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Freedom of Conscience Is For Everyone

There are virtually endless scenarios in which an employee, a small business owner, or a sole proprietor might decline to participate in a business activity or deny service as a matter of personal convictions or corporate values. In the absence of compelling reasons to punish such conscientious objection, they should be free to do so. The First Amendment guarantee of freedom of religion (i.e. freedom of conscience) is most necessary when it protects a minority with whom others strongly disagree. In the “land of the free”, the burden of proof should be on those who would use the power of government to coerce another to do their bidding. Here’s a couple dozen of the endless instances in which an individual or business should be able to make decisions in keeping with their ethical commitments. Such decisions inescapably discriminate (i.e. make a distinction or judgment) — not against vendors, customers or clients, but rather — against particular products or services that, for the provider, have an ethical dimension.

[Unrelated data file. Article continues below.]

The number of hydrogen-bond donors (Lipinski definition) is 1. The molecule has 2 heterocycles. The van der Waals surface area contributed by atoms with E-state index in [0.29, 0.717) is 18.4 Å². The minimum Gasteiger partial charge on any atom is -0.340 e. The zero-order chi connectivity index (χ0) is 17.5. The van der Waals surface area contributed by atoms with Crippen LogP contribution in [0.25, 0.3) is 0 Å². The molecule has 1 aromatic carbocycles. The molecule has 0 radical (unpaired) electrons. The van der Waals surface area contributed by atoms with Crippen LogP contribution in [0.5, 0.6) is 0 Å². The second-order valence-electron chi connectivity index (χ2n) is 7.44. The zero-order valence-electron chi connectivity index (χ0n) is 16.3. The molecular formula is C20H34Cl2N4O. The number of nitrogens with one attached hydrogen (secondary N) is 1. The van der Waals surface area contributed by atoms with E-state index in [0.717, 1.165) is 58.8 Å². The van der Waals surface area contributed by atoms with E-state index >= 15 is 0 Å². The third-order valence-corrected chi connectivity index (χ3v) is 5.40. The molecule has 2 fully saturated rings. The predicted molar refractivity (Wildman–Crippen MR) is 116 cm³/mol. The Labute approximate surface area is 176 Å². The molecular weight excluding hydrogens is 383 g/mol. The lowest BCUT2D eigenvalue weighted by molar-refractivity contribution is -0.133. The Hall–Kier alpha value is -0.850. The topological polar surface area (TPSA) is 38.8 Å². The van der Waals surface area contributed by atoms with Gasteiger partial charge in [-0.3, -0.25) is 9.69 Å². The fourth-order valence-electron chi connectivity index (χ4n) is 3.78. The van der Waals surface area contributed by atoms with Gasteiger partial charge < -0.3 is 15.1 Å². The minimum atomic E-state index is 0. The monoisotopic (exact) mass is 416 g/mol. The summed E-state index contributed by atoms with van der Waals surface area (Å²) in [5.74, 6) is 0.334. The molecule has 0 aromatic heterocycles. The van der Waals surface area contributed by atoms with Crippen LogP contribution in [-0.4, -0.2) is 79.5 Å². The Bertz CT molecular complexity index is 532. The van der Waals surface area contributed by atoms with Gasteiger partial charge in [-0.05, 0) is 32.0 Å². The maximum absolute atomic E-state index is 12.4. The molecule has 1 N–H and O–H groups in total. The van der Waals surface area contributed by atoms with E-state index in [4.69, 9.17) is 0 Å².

Two Dozen Examples of Conscientious Declination

  • An online retailer might choose to not sell the Confederate Flag because of its association with slavery and secession.
  • A tattoo artist might decline to ink a large swastika on the chest of a customer, or even to tattoo the face or hands.
  • A caterer might decline to serve food at a bachelor party where there will be strippers.
  • An advertising company might decline to print and post a pro-life message on the billboards they manage.
  • A Jewish talk show host might decline, or not decline, to pitch for Farmer John’s Pure Pork Sausage.
  • A private computer company might choose to reject some submissions to its app store based on company values.
  • A technology company might choose to not source its parts from China in view of its suppression of Falun Gong and Christianity or its dismissiveness toward LGBT concerns.